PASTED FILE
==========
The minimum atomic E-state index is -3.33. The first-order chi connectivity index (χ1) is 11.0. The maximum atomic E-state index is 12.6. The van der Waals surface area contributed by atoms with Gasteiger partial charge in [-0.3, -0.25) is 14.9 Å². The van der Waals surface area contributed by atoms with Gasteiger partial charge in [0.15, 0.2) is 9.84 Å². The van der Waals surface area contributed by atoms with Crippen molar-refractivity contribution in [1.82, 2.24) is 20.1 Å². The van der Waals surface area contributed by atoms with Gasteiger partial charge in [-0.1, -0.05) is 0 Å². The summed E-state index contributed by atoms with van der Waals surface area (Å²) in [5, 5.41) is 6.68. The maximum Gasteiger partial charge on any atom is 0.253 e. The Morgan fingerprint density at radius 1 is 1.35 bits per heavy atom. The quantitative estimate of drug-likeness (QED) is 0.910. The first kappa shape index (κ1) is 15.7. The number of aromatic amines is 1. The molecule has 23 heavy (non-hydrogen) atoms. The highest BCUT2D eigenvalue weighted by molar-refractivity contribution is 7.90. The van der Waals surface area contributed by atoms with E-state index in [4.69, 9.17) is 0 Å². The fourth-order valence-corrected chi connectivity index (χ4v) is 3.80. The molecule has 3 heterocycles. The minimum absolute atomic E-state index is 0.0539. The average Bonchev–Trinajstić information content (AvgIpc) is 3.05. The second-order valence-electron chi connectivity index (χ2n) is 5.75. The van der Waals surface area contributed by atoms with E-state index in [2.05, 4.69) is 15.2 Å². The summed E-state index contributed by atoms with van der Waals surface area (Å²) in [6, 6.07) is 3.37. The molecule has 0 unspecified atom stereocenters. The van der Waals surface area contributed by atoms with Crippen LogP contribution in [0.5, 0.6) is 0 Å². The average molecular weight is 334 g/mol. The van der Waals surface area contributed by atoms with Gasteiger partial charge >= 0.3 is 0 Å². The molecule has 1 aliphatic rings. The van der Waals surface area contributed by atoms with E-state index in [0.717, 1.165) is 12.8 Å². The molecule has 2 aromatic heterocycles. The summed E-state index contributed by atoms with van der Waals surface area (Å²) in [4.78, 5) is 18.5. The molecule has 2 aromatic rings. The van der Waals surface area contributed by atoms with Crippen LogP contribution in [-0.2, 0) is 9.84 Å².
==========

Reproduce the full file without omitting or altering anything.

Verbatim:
The minimum atomic E-state index is -3.33. The first-order chi connectivity index (χ1) is 11.0. The maximum atomic E-state index is 12.6. The van der Waals surface area contributed by atoms with Gasteiger partial charge in [-0.3, -0.25) is 14.9 Å². The van der Waals surface area contributed by atoms with Gasteiger partial charge in [0.15, 0.2) is 9.84 Å². The van der Waals surface area contributed by atoms with Crippen molar-refractivity contribution in [1.82, 2.24) is 20.1 Å². The van der Waals surface area contributed by atoms with Gasteiger partial charge in [-0.1, -0.05) is 0 Å². The summed E-state index contributed by atoms with van der Waals surface area (Å²) in [5, 5.41) is 6.68. The maximum Gasteiger partial charge on any atom is 0.253 e. The Morgan fingerprint density at radius 1 is 1.35 bits per heavy atom. The quantitative estimate of drug-likeness (QED) is 0.910. The first kappa shape index (κ1) is 15.7. The number of aromatic amines is 1. The molecule has 23 heavy (non-hydrogen) atoms. The highest BCUT2D eigenvalue weighted by molar-refractivity contribution is 7.90. The van der Waals surface area contributed by atoms with E-state index in [4.69, 9.17) is 0 Å². The fourth-order valence-corrected chi connectivity index (χ4v) is 3.80. The molecule has 3 heterocycles. The minimum absolute atomic E-state index is 0.0539. The average Bonchev–Trinajstić information content (AvgIpc) is 3.05. The second-order valence-electron chi connectivity index (χ2n) is 5.75. The van der Waals surface area contributed by atoms with E-state index in [2.05, 4.69) is 15.2 Å². The summed E-state index contributed by atoms with van der Waals surface area (Å²) in [6, 6.07) is 3.37. The molecule has 0 unspecified atom stereocenters. The van der Waals surface area contributed by atoms with Crippen LogP contribution in [0.5, 0.6) is 0 Å². The average molecular weight is 334 g/mol. The van der Waals surface area contributed by atoms with Gasteiger partial charge >= 0.3 is 0 Å². The molecule has 1 aliphatic rings. The van der Waals surface area contributed by atoms with E-state index in [0.717, 1.165) is 12.8 Å². The molecule has 2 aromatic heterocycles. The summed E-state index contributed by atoms with van der Waals surface area (Å²) in [4.78, 5) is 18.5. The molecule has 2 aromatic rings. The van der Waals surface area contributed by atoms with Crippen LogP contribution in [-0.2, 0) is 9.84 Å².